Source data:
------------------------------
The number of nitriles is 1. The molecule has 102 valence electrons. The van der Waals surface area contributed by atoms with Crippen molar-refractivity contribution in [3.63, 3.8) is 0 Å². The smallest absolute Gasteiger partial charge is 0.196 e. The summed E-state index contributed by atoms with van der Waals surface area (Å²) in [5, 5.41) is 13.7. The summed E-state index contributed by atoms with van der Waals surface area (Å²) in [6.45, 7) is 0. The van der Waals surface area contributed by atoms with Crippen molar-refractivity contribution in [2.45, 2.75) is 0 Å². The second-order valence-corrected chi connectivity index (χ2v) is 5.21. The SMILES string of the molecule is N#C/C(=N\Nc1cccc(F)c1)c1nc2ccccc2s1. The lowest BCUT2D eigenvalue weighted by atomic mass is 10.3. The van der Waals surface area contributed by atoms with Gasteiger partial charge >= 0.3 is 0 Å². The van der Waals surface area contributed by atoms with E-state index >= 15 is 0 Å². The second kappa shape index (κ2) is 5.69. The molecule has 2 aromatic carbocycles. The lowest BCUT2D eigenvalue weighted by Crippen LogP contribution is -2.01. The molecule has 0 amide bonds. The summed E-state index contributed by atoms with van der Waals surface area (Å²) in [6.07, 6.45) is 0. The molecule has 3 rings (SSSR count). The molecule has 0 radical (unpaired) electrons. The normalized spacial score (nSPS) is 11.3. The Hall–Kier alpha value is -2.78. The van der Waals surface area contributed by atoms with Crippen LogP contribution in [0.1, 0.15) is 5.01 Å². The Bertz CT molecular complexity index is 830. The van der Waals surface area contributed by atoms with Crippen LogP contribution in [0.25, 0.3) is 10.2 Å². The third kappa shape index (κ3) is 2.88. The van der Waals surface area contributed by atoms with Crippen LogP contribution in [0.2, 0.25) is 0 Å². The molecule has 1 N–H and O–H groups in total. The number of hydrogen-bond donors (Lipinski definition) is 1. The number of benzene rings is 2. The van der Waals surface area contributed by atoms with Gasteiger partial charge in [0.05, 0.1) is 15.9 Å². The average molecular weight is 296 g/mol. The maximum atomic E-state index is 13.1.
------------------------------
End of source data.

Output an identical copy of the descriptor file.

The number of nitriles is 1. The molecule has 102 valence electrons. The van der Waals surface area contributed by atoms with Crippen molar-refractivity contribution in [3.63, 3.8) is 0 Å². The smallest absolute Gasteiger partial charge is 0.196 e. The summed E-state index contributed by atoms with van der Waals surface area (Å²) in [5, 5.41) is 13.7. The summed E-state index contributed by atoms with van der Waals surface area (Å²) in [6.45, 7) is 0. The van der Waals surface area contributed by atoms with Crippen molar-refractivity contribution in [2.45, 2.75) is 0 Å². The second-order valence-corrected chi connectivity index (χ2v) is 5.21. The SMILES string of the molecule is N#C/C(=N\Nc1cccc(F)c1)c1nc2ccccc2s1. The lowest BCUT2D eigenvalue weighted by atomic mass is 10.3. The van der Waals surface area contributed by atoms with Gasteiger partial charge >= 0.3 is 0 Å². The van der Waals surface area contributed by atoms with E-state index >= 15 is 0 Å². The second kappa shape index (κ2) is 5.69. The molecule has 2 aromatic carbocycles. The lowest BCUT2D eigenvalue weighted by Crippen LogP contribution is -2.01. The molecule has 0 amide bonds. The summed E-state index contributed by atoms with van der Waals surface area (Å²) in [6.07, 6.45) is 0. The molecule has 3 rings (SSSR count). The molecule has 0 radical (unpaired) electrons. The normalized spacial score (nSPS) is 11.3. The Hall–Kier alpha value is -2.78. The van der Waals surface area contributed by atoms with Crippen LogP contribution in [0.1, 0.15) is 5.01 Å². The Bertz CT molecular complexity index is 830. The van der Waals surface area contributed by atoms with Crippen LogP contribution in [0.25, 0.3) is 10.2 Å². The third kappa shape index (κ3) is 2.88. The van der Waals surface area contributed by atoms with Crippen LogP contribution in [0.2, 0.25) is 0 Å². The molecule has 1 N–H and O–H groups in total. The number of hydrogen-bond donors (Lipinski definition) is 1. The number of benzene rings is 2. The van der Waals surface area contributed by atoms with Gasteiger partial charge in [0.05, 0.1) is 15.9 Å². The average molecular weight is 296 g/mol. The maximum atomic E-state index is 13.1.